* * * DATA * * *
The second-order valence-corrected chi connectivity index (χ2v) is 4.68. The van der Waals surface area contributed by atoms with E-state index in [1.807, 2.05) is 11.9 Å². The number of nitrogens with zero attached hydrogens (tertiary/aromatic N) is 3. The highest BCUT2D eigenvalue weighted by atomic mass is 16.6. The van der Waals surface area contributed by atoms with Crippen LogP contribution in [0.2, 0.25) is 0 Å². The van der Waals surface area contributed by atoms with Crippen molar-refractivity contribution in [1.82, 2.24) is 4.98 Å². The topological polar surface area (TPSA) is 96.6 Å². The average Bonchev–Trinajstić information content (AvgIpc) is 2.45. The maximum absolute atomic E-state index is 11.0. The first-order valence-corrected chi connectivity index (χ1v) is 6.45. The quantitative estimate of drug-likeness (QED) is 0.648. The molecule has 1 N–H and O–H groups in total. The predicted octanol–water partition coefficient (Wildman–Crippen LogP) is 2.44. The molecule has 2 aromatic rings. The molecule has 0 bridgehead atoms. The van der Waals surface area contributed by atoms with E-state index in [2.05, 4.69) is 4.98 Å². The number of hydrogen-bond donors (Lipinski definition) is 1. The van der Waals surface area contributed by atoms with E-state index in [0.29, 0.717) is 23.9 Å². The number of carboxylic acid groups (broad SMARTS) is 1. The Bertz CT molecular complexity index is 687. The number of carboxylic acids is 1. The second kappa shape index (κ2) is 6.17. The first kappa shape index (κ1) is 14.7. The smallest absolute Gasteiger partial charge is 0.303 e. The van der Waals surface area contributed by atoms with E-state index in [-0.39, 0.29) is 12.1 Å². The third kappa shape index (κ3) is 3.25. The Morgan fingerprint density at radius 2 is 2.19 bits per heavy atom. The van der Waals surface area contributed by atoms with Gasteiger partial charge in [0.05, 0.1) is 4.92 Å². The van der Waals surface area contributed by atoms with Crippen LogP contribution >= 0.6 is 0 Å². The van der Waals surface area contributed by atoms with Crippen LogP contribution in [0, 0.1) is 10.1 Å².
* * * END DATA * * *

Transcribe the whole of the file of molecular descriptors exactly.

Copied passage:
The second-order valence-corrected chi connectivity index (χ2v) is 4.68. The van der Waals surface area contributed by atoms with E-state index in [1.807, 2.05) is 11.9 Å². The number of nitrogens with zero attached hydrogens (tertiary/aromatic N) is 3. The highest BCUT2D eigenvalue weighted by atomic mass is 16.6. The van der Waals surface area contributed by atoms with Crippen LogP contribution in [0.2, 0.25) is 0 Å². The van der Waals surface area contributed by atoms with Crippen molar-refractivity contribution in [1.82, 2.24) is 4.98 Å². The topological polar surface area (TPSA) is 96.6 Å². The average Bonchev–Trinajstić information content (AvgIpc) is 2.45. The maximum absolute atomic E-state index is 11.0. The first-order valence-corrected chi connectivity index (χ1v) is 6.45. The quantitative estimate of drug-likeness (QED) is 0.648. The molecule has 1 N–H and O–H groups in total. The predicted octanol–water partition coefficient (Wildman–Crippen LogP) is 2.44. The molecule has 2 aromatic rings. The molecule has 0 bridgehead atoms. The van der Waals surface area contributed by atoms with E-state index in [2.05, 4.69) is 4.98 Å². The number of hydrogen-bond donors (Lipinski definition) is 1. The van der Waals surface area contributed by atoms with E-state index in [0.29, 0.717) is 23.9 Å². The number of carboxylic acid groups (broad SMARTS) is 1. The Bertz CT molecular complexity index is 687. The number of carboxylic acids is 1. The second kappa shape index (κ2) is 6.17. The first kappa shape index (κ1) is 14.7. The smallest absolute Gasteiger partial charge is 0.303 e. The van der Waals surface area contributed by atoms with E-state index in [-0.39, 0.29) is 12.1 Å². The third kappa shape index (κ3) is 3.25. The Morgan fingerprint density at radius 2 is 2.19 bits per heavy atom. The van der Waals surface area contributed by atoms with Gasteiger partial charge in [0.05, 0.1) is 4.92 Å². The van der Waals surface area contributed by atoms with Crippen LogP contribution >= 0.6 is 0 Å². The van der Waals surface area contributed by atoms with Crippen LogP contribution in [0, 0.1) is 10.1 Å².